There was also the comment by Jost that I Twittered earlier: “No one would put a product on the shelves at Best Buy that required a T-1000, or like a 10Gigabit connection to work properly. They’d go bankrupt. But DOD does that all the time.” He was speaking in reference to some of the new C4ISR applications being pushed out of various DOD acquisition programs. Applications, as he noted, move faster in technology than the DOD’s network does–given it’s going to take 30 years from the startpoint of JTRS to deploy the last GMR radio, there’s a lot of legacy out there, and the term “disadvantaged user” covers just about everyone in DOD who isn’t bolted onto a wired network. So the those creating all sorts of new tools to push data to the warfighter have to be aware of the realities of the DOD GIG — the edges are slow, and they aren’t getting faster quickly.


7 thoughts on “It's the cost, stupid, DOD's deputy asst. secretary for C3 says

  1. Dr. Jost is spot on regarding the SCA’s lack of success being due to the lack of vigilence in complying with the standard from the radio platform and waveform perspectives, resulting in proprietary implementations with costly upgrades and porting requirements. The customer – the JTRS program office and the military user community – should demand predefined levels of SCA compliance without waivers and delivery within schedule limits or the work share is rebid to other parties. Pressure on contractors will force them to pursue the most competitive options available – and COTS SCA Operating Environments and development tools ARE currently available with better performance, smaller footprints, multi-language support, much lower total cost of ownership AND all already SCA 2.2.2 compliant.
    So much time and effort has been invested in the SCA, shouldn’t the government attempt to recoup that investment with enforcement policies that impact the pockets of offending contractors and vendors?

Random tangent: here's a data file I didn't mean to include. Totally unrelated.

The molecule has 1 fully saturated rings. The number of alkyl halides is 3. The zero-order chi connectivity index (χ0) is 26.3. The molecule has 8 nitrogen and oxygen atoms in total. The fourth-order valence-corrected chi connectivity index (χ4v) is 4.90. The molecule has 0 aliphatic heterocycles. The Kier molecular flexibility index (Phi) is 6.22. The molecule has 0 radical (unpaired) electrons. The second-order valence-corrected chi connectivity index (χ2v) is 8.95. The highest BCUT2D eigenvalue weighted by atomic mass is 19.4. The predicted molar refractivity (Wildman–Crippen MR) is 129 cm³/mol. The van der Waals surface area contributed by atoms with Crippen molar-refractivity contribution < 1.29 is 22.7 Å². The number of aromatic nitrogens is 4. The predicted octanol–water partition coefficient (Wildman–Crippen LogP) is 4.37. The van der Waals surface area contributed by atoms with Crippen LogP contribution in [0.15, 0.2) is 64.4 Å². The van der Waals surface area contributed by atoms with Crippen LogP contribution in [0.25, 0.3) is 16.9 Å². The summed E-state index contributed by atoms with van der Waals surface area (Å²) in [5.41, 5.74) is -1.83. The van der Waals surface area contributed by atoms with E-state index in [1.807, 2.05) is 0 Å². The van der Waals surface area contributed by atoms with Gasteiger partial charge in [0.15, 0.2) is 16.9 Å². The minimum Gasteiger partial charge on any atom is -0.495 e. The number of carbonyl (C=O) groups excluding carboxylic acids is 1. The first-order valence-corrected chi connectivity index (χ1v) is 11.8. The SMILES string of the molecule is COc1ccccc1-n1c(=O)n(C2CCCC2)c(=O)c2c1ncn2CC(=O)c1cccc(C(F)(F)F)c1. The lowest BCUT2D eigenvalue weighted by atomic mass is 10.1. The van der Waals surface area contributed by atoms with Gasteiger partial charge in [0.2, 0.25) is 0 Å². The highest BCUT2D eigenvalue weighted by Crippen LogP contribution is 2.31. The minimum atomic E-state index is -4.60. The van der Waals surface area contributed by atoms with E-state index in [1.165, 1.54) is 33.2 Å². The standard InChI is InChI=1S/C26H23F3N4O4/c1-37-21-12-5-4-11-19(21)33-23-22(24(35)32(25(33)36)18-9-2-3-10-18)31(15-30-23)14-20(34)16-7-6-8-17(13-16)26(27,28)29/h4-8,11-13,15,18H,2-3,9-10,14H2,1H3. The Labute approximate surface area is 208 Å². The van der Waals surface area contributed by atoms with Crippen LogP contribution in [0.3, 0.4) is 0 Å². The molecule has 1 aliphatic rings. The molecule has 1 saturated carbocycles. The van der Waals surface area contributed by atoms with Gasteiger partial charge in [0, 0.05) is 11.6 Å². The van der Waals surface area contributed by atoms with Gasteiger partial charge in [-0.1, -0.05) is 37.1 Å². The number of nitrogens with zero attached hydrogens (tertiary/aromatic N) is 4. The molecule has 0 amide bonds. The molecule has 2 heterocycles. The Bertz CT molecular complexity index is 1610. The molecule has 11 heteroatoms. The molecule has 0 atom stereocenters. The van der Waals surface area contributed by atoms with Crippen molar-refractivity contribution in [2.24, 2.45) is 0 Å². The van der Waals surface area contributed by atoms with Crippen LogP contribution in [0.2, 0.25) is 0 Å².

2. Pingback: jtrs rant « The SDR Blog

  3. a says:

    Part of the problem, perhaps, is the people that know nothing about the SCA who simply repeat what they hear. Unfortunately and as usual, we always hear about those that failed. Those that tried to use the SCA without any expertise in component based designs or middleware. The SCA is only software after all. Right?! How difficult can it be? These are the ones that only ever used a real time operating system to flip an “in-use” bit every other second. These are the ones that have spent their lives building ASICs and that still have hard time accepting an FPGA in their designs. But the world has changed, customers want their radios to be more than a dedicated piece of hardware.

    Unfortunately, reporters/bloggers never talk about the presentations/papers from companies like Harris, Ultra, Thales, Selex, and customers like US SOCOM and US MILSATCOM users stating that SCA radios are even better than their traditional radios. They never get quoted.

    Mark Turner, from Harris, has made a number of presentations that provide metrics comparing traditional radios to SCA radios. Folks from Selex have made good presentation about the awesome performance they get using OIS ORBexpress with a proper pluggable transport. But I guess that’s not good news material. It’s more fun to bash CORBA and rant against stuff. Because that way, you don’t need to understand anything.

  4. packetrat says:

    Hello, a-
    I’ve covered SCA radios in other places — like Defense Systems — in a fairly positive light. And I personally think there’s a lot going for SCA – I’ve seen the Harris Falcon III radios, the Thales radios, and they seem to be getting a lot of positive response from the people using them. But like I said, there’s a perception in some quarters (that would be in radio programs outside JTRS, and particularly at DARPA) that SCA is too heavy a load to carry. They’ve left SCA out of the WNaN research. Land Warrior could have benefitted from SCA, too, but that’s a whole other post.